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How about you recognize that there are a lot of innocent people who will be hurt by this stunt? There are hundreds of thousands of companies and millions of people who are targets for this, and most don't have a spare million lying around.

Hospitals, nonprofit groups, anyone running a website has to drop everything to lock it all down now. The effect is a lot like loosing a new virus (and might ultimately be treated that way).

> As long as only the highly motivated can exploit it, it's not really a problem, gotcha.

^ This modified statement is correct. All I'm saying that making something easy to use and publicizing it widely is going to result in a lot more people using it.

[Edits - hey jfager, I don't know you from adam and don't particularly enjoy flamewars. I agree that in the long run this should be fixed, ideally in such a way that 99.99% of people can blissfully go about their day. I just wish that the energy to secure stuff had taken the form of (say) a post on "here's how Google converted Gmail to https" rather than Firesheep. Hope we can find some common ground and you can see my POV.]




The intersection of 'evil enough to do something truly malicious', 'read a tech blog in the right 24-hour period', 'didn't already know the problem existed', and 'in enough cafes to pair with enough potential victims' is too low to cause "millions" more to be impacted by this, I promise.

Your implicit definition of 'highly motivated' (someone willing to put in 5 minutes of Googling) makes me sad.

I'm agitated because you're trying to hang someone for doing A Good Thing: putting real pressure on the bigs to finally actually fix a well-known, longstanding problem.

[Response to your edit: Facebook, Twitter, and other big sites know about the problem. How would explaining to them how Google secured Gmail change anything? They know how Google secured Gmail, and they know how to secure their own services. They just simply aren't, because it saves them money and their customers aren't demanding it. But the only reason their customers aren't demanding it is because the vast majority of their customers don't know the threat exists. This tool makes the threat clear as day to the most unsophisticated layperson, which makes it real, effective pressure, far more than yet another blog post asking nicely for SSL by default].


It might make you sad, but it's spot on. People were sharing MP3 files on usenet pretty easily, back in the day. It would have taken 5 minutes or less to work out how -- even easier than grabbing cookies.

It wasn't until Napster made that 0 minutes of googling that MP3 filesharing really took off.

For something like this to end up on millions of desktops, you have to be able to explain it to a half-stoned frat at a party. "Five minutes of googling and then some nerdery"? No chance. "Install this, go to the quad and you can sign into the facebook of any other person there?" Yup, that's going to spread like wildfire.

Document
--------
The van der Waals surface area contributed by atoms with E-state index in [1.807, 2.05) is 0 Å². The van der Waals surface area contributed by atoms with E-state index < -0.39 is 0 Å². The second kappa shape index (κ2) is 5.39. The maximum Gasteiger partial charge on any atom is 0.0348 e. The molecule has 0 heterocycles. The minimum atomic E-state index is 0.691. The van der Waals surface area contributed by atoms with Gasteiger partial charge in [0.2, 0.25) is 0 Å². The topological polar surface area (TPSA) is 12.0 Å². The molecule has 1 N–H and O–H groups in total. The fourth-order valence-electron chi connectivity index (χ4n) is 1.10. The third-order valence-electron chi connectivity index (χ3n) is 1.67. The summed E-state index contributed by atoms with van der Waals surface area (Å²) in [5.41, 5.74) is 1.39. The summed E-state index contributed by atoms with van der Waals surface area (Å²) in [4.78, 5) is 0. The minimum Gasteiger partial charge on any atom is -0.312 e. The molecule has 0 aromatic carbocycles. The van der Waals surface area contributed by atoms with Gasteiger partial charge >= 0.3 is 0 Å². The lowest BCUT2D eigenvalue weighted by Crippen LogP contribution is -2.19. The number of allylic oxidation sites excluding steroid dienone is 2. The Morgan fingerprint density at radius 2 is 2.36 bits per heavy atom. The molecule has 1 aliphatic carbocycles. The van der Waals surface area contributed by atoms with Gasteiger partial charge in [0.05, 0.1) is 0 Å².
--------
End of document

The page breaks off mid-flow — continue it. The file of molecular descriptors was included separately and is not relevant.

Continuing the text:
The responsibility is with every admin that setup an insecure access point, not with every security researcher to stay quiet about widely known and widely exploited vulnerabilities.

This isn't new. Point and click tools for doing this existed 10 years ago. Making a firefox plugin just pushed it back to the top of the headlines. This is actually a good thing because if word spreads more people will be aware of the already existing risk and will be more security conscious.

Does this mean everyone should stop logging into their personal accounts over unsecure wifi at school or starbucks? ABSOLUTELY.

Hopefully this new attention on an old hole will motivate more admins to fix their networks and more users to realize how vulnerable they are.


> It wasn't until Napster made that 0 minutes of googling that MP3 filesharing really took off.

(a) network effects (b) autosharing, spurring more (a)

Neither of these apply here.


Obvious, easy security exploits should be be as publicly exposed as possible, and repeatedly so.

This kind of exploit is so many years old that it's a matter of basic public education and computer literacy. While this might be a "forcing function" on the web development community - it is not unfair. There is so much new tech every year, it's unfortunate that security isn't more in the consciousness of tech.

There may be more graceful ways to lead "sheep" to more secure use of the internet deserving of praise, but it's fair game to release an exploit, and I'd rather see FireSheep than censorship of it.


Your core argument still seems to be for security through obscurity. I'd rather have a problem be widely known, and addressed, rather than not widely known and ignored.


Re: "Hospitals, nonprofit groups, anyone running a website has to drop everything to lock it all down now." That simply isn't true. Unless a site uses cookies AND firesheep can understand those cookies, the site doesn't have a worse problem today than it did last month. It would be very nice if every site, of every group, implemented SSL for anything remotely personal. But from what I've read I doubt firesheep poses an additional threat to any such not mega-popular site.




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